I have provided here some thoughts about handling conflict responsibly. How we handle this creative tension, and still uphold our baptismal vows, is the subject. I invite you to read it at your leisure. I have also provided a list of these quotations I have been giving you, with some others.
So today, I call you to look around this room, at the other people here with you today, and know that as far as God is concerned, we are all members of the same Body. Let me close with another quote from the poet Rilke:
Once the realization is accepted
That even between the closest human beings
Infinite distances continue to exist
A wonderful living side by side can grow up
If they succeed in loving the distance between them
Which makes it possible for each to se the other
Whole and against a wide sky.
Some other thoughts on the tension between separateness and closeness in Christian community
For just as the body is one and has many members, and all the members of the body, though many, are one body, so it is with Christ... For the body does not consist of one member but of many. If the foot should say, "Because I am not a hand, I do not belong to the body," that would not make it any less a part of the body. And if the ear should say, "Because I am not an eye, I do not belong to the body," that would not make it any less a part of the body. If the whole body were an eye, where would be the hearing? If the whole body were an ear, where would be the sense of smell? But as it is, God arranged the parts of the body, each one of them, as he chose. As it is, there are many parts, yet one body... If one member suffers, all suffer together; if one member is honored, all rejoice together.
—I Corinthians 12:14-21, 26
In love two solitudes protect and touch and greet each other.
—Rainer Marie Rilke
Let him who cannot be alone, beware the community... Let him who is not in community, beware of being alone.
We are used to thinking of compassion as an emotional state, based on our concern for one another. But it is also grounded in a level of awareness.
Anxiety blinds us [and] binds us. We have difficulty perceiving that in which we are emotionally tangled. We have trouble separating ourselves from the pressure of togetherness. Most of us are afraid of losing one another’s support... Intoxicated by its own togetherness, a crowd cannot focus outside itself. In a stupor, God is hardly the focal point.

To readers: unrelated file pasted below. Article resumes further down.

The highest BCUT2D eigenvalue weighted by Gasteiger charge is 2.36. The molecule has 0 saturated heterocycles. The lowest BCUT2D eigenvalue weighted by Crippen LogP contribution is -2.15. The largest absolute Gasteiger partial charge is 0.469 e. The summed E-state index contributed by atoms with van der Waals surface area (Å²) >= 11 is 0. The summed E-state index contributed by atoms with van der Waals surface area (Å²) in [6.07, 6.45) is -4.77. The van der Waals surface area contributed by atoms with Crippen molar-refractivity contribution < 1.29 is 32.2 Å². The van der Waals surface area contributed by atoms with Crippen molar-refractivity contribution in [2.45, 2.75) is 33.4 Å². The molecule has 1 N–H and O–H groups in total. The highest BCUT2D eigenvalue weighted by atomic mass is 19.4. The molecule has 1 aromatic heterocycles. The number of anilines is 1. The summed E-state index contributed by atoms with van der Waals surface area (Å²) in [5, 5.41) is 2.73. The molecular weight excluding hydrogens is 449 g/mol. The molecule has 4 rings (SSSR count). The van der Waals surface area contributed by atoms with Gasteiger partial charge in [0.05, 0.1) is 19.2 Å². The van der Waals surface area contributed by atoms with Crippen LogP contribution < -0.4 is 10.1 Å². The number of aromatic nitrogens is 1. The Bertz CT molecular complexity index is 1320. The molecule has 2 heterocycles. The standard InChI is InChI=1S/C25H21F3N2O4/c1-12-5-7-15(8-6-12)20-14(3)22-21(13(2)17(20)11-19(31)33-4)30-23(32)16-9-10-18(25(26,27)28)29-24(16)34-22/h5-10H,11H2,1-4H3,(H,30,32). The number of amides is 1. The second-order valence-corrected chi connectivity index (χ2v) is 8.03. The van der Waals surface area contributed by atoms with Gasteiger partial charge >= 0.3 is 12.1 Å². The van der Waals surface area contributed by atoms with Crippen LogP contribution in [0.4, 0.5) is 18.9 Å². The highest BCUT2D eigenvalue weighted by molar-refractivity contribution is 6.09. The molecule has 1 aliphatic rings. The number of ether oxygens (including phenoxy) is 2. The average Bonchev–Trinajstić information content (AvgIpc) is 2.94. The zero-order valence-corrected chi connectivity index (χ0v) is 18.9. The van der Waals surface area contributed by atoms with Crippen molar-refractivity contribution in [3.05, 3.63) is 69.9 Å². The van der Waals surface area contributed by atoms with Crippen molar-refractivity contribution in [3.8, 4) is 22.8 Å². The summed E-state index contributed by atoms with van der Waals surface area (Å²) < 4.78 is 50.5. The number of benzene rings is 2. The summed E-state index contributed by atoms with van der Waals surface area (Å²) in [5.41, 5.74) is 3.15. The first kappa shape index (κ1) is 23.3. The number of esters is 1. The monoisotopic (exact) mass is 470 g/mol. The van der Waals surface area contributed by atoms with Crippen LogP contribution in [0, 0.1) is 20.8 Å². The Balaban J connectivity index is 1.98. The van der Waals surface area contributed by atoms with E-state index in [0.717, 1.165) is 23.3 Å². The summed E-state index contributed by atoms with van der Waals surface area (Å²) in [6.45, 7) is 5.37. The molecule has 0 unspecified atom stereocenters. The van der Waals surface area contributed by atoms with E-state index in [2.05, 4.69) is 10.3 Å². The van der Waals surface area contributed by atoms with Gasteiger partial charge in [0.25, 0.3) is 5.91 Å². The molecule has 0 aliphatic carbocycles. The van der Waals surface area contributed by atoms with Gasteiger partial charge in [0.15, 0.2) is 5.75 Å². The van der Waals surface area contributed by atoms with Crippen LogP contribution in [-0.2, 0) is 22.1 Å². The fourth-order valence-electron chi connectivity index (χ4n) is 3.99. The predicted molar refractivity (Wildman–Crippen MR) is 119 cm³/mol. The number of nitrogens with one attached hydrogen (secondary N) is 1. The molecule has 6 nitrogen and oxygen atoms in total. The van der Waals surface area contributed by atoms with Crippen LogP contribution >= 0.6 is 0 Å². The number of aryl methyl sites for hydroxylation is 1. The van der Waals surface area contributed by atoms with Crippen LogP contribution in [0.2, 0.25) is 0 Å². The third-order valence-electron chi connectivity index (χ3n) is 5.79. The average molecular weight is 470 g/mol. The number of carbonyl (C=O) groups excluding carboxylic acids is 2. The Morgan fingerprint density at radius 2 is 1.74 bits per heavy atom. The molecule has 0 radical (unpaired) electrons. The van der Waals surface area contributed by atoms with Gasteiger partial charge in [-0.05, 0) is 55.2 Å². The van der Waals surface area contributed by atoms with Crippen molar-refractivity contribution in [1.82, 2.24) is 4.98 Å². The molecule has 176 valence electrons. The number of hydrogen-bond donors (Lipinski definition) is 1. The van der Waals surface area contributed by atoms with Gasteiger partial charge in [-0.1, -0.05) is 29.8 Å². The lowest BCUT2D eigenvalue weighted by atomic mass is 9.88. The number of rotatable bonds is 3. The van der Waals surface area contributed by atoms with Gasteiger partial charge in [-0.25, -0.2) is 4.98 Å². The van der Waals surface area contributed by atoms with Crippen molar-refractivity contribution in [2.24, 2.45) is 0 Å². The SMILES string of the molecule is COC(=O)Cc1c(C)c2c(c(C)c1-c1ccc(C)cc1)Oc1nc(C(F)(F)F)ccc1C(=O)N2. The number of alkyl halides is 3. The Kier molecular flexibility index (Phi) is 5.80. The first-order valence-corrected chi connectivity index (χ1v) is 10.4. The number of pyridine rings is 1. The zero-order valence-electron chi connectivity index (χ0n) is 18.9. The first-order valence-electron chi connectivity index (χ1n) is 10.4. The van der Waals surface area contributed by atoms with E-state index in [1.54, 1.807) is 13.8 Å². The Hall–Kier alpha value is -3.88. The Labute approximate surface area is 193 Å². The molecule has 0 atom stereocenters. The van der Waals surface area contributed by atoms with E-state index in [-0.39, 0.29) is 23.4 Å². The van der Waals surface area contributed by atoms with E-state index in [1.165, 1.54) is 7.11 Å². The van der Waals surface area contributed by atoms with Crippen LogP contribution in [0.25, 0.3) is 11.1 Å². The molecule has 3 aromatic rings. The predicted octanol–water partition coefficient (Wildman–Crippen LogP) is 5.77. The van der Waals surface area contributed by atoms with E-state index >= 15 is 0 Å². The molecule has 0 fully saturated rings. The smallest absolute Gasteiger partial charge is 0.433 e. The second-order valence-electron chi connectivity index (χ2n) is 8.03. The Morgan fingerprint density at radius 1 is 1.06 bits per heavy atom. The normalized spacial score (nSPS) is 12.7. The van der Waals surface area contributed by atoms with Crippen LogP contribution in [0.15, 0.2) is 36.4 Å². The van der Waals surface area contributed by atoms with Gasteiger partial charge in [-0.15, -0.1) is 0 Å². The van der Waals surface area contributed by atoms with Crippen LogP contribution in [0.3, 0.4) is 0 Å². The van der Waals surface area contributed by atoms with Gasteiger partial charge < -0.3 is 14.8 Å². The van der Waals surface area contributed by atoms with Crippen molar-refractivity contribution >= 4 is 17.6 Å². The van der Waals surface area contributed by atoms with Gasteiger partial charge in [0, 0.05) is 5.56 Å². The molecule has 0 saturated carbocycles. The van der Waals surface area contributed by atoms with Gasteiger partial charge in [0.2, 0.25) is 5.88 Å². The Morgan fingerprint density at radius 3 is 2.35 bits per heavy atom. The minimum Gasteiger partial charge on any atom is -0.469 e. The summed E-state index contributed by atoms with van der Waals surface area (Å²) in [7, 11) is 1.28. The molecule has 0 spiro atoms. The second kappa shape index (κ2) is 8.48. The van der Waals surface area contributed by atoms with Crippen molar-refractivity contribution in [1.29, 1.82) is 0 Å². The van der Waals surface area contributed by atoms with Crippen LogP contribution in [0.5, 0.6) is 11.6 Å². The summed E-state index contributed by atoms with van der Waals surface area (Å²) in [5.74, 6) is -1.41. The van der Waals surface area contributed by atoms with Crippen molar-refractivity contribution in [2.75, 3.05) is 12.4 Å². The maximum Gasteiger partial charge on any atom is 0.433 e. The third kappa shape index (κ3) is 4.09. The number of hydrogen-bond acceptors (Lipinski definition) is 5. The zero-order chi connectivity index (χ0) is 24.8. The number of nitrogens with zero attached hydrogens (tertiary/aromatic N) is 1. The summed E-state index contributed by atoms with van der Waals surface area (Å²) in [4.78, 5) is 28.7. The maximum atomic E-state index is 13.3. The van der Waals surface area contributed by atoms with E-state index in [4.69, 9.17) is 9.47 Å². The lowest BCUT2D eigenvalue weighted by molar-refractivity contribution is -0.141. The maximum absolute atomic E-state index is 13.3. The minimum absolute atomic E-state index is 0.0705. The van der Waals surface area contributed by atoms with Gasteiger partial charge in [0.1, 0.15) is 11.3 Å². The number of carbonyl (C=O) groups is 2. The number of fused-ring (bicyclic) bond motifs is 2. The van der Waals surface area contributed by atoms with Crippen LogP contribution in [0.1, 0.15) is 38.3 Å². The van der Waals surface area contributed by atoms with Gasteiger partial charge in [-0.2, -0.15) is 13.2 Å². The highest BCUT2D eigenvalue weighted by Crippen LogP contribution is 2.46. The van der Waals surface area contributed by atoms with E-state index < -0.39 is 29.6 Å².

—Peter L. Steinke
Without difference, there is no relation, just mixture, and without distance, nothing to which we can raise our eyes.
From cells to societies to ecosystems, things enjoy existence only by virtue of their relationship in larger wholes.
—Charles M. Johnston
The church is a gathering of dissimilar parts. It is not necessary that the parts be identical to one another. It is necessary that they be identified with one another. Those who have the same Lord are to have the same care for one another. Belonging to the Lord through faith is inseparable from belonging to the parts through care.
—Peter L. Steinke
If we ever got honest enough to go out in the streets and uncover our common grief, we would discover that we are all grieving over the same things.
On the exaggeration of separateness:
All extremism inevitably fails because it consists of excluding, of denying all but a single point of the entire vital reality. But the rest of it, not ceasing to be real merely because we deny it, always comes back and back, and imposes itself on us whether we like it or not.
The main problem is not differences in points of view; it is the emotional reaction to the differences.
Families have restorative powers. This needs special underscoring. Our current preoccupation with family dysfunction, victimization, and pathology skews our perception of the family. The truth is that we constantly influence each other, that we leave our mark on each others’ souls, that we either help or hurt each other. The psyche takes notes on all of it.
—Peter L. Steinke
What is most characteristically human about us is the tension between the desire to be "free" — self-identifying and self-choosing — and to be "related" — to love and be loved.
Christianity got over the difficulty of combining fierce opposites by keeping them both — and keeping them both furious.
© 1997 Martha Ainsworth. All rights reserved.